Technology for cloud efficiency for databases during data-intensive COVID-19 pandemic
A Purdue University data science and machine learning innovator wants to help organizations and users get the most for their money when it comes to cloud-based databases. Her same technology may help self-driving vehicles operate more safely on the road when latency is the primary concern.
Somali Chaterji, a Purdue assistant professor of agricultural and biological engineering who directs the Innovatory for Cells and Neural Machines [ICAN], and her team created a technology called OPTIMUSCLOUD.
The system is designed to help achieve cost and performance efficiency for cloud-hosted databases, rightsizing resources to benefit both the cloud vendors who do not have to aggressively over-provision their cloud-hosted servers for fail-safe operations and to the clients because the data center savings can be passed on them.
"It also may help researchers who are crunching their research data on remote data centers, compounded by the remote working conditions during the pandemic, where throughput is the priority," Chaterji said. "This technology originated from a desire to increase the throughput of data pipelines to crunch microbiome or metagenomics data."
The Purdue technology works with the three major cloud database providers: Amazon's AWS, Google Cloud, and Microsoft Azure. Chaterji said it would work with other more specialized cloud providers such as Digital Ocean and FloydHub, with some engineering effort.
It is benchmarked on Amazon's AWS cloud computing services with the NoSQL technologies Apache Cassandra and Redis.
"Let's help you get the most bang for your buck by optimizing how you use databases, whether on-premise or cloud-hosted," Chaterji said. "It is no longer just about computational heavy lifting, but about efficient computation where you use what you need and pay for what you use."
Chaterji said current cloud technologies using automated decision making often only work for short and repeat tasks and workloads. She said her team created an optimal configuration to handle long-running, dynamic workloads, whether it be workloads from the ubiquitous sensor networks in connected farms or high-performance computing workloads from scientific applications or the current COVID-19 simulations from different parts of the world in a rush to find the cure against the virus.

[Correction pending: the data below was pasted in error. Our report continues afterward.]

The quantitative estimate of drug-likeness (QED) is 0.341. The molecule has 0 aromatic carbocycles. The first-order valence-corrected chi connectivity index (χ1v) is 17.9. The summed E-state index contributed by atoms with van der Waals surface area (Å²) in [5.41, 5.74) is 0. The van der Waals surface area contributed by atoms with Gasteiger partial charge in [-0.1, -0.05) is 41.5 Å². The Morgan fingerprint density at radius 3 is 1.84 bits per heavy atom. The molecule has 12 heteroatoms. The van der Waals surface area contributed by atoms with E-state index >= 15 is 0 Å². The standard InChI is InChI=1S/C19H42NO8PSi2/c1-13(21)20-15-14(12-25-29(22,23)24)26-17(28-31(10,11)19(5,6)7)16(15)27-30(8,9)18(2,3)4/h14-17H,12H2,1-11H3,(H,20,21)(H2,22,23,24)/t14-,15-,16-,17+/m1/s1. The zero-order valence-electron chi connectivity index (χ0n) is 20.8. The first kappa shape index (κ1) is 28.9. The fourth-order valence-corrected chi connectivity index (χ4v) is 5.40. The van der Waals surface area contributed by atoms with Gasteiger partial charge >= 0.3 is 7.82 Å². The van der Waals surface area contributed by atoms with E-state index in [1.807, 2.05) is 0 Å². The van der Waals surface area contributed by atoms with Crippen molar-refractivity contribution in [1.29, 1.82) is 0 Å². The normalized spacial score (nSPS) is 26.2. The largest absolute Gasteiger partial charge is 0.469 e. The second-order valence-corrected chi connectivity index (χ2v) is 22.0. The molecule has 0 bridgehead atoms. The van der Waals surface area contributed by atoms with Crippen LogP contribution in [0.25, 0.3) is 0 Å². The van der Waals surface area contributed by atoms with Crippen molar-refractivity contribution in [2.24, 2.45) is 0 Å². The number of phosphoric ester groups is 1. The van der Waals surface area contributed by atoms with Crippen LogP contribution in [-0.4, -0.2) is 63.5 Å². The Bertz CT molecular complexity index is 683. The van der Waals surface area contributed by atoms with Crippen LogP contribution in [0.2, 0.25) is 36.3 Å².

"Our right-sizing approach is increasingly important with the myriad applications running on the cloud with the diversity of the data and the algorithms required to draw insights from the data and the consequent need to have heterogeneous servers that drastically vary in costs to analyze the data flows," Chaterji said. "The prices for on-demand instances on Amazon EC2 vary by more than a factor of five-thousand, depending on the virtual memory instance type you use."
The Purdue team's technology has been accepted for publication at the 2020 USENIX Annual Technical Conference, taking place as a virtual event in July.
Chaterji said OPTIMUSCLOUD has numerous applications for databases used in self-driving vehicles (where latency is a priority), health care repositories (where throughput is a priority), and Internet of Things (IoT) infrastructures in farms or factories.
OPTIMUSCLOUD is a software that is run with the database server. It uses machine learning and data science principles to develop algorithms that help jointly optimize the virtual machine selection and the database management system options.
"Also, in these strange times when both traditionally compute-intensive laboratories such as ours and wet labs are relying on compute storage, such as to run simulations on the spread of COVID-19, throughput of these cloud-hosted VMs is critical and even a slight improvement in utilization can result in huge gains," Chaterji said. "Consider that currently, even the best data centers run at lower than 50% utilization and so the costs that are passed down to end-users are hugely inflated."
The other members of the team that developed OPTIMUSCLOUD are Saurabh Bagchi, a Purdue professor of electrical and computer engineering and computer science (by courtesy); Ashraf Mahgoub, a Ph.D. student in computer science; and Karthik Shankar, an undergraduate researcher in Chaterji's lab headed to Carnegie Mellon for graduate school in computer science.
"Our system takes a look at the hundreds of options available and determines the best one normalized by the dollar cost," Chaterji said. "When it comes to cloud databases and computations, you don't want to buy the whole car when you only need a tire, especially now when every lab needs a tire to cruise."